Physical Activity: How Much Do You Need and Getting it Done in Less Time

Last month I attended a professional meeting , SCAN (Sports Cardiovascular and Wellness Nutrition dietetic practice group of the Academy of Nutrition and Dietetics). The  program planners gave me a gift: they made incorporating some physical activity into my day easy by scheduling an early morning yoga class on the first day, and  early morning group runs on all the other meeting days. Horray for an organization that practices what it preaches!

Let’s face it, somedays it’s easier to find time to exercise  than other days and most people consider not having enough time in the day their single biggest  barrier. I tend to agree, and although I  enjoy exercise, I’m not immune from thoughts of  skipping it altogether when  I get overwhelmed with work, or even when I have other things I want to do,  like planting flowers and working in my yard .
However,  I know that some activity is better than no activity, and I feel I can maintain my  fitness goals with the  solution of decreasing  my overall time spent exercising , but increasing the overall intensity of my activity.

The 2008 Physical Activity Guidelines for Americans conclude that most health benefits occur with a minimum of 150 minutes a week (2 hours 30 minutes) of moderate intensity physical activity, or  75 minutes  a week (one hour 15 minutes) of vigorous-intensity aerobic activity. In addition, muscle strengthening activities that are moderate to high intensity and involve all major muscle groups  should be incorporated twice a week.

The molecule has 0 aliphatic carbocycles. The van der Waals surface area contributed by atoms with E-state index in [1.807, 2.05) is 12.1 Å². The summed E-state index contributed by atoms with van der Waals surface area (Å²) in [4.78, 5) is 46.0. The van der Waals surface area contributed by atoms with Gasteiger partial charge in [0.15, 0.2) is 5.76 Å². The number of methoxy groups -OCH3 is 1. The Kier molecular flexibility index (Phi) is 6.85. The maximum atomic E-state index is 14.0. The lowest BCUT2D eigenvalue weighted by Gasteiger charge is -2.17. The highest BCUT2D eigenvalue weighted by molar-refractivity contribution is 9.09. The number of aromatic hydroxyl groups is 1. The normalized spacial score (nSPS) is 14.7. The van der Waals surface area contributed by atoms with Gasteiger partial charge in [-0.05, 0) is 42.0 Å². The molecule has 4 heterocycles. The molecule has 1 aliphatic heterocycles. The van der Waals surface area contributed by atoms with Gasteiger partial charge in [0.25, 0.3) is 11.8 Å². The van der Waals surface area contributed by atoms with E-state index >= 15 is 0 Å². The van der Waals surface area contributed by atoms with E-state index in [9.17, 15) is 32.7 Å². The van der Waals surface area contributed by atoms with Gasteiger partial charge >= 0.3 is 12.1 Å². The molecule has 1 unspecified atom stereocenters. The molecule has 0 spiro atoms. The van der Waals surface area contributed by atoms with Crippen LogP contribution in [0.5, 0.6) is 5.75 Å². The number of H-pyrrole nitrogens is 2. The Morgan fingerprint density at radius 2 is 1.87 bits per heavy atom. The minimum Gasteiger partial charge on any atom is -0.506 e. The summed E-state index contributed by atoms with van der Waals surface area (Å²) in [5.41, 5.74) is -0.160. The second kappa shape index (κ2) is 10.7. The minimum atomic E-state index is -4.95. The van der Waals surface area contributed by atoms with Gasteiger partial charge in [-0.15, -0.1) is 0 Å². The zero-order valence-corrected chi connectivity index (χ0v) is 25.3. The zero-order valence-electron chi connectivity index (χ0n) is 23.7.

When work piles up and deadlines loom,  or  when I just want more time to enjoy my favorite hobbies,  I exercise harder, but  spend less overall time exercising. For example,  if I’m doing  strengthening exercises, I  limit the time between sets.  I can accomplish a 30 minute workout in 20 minutes, and keep my heart rate elevated as well. This strategy not only increases my efficiency, it’s one of the ways I  believe I ‘ve been able to reduce my fit age. One final thought before I close,  remember to integrate nutrition and  training by properly fueling prior to  exercise. A high carbohydrate snack is usually just the burst of energy I need to power through a vigorous workout.  Coming soon, my  favorite pre-workout snacks.)



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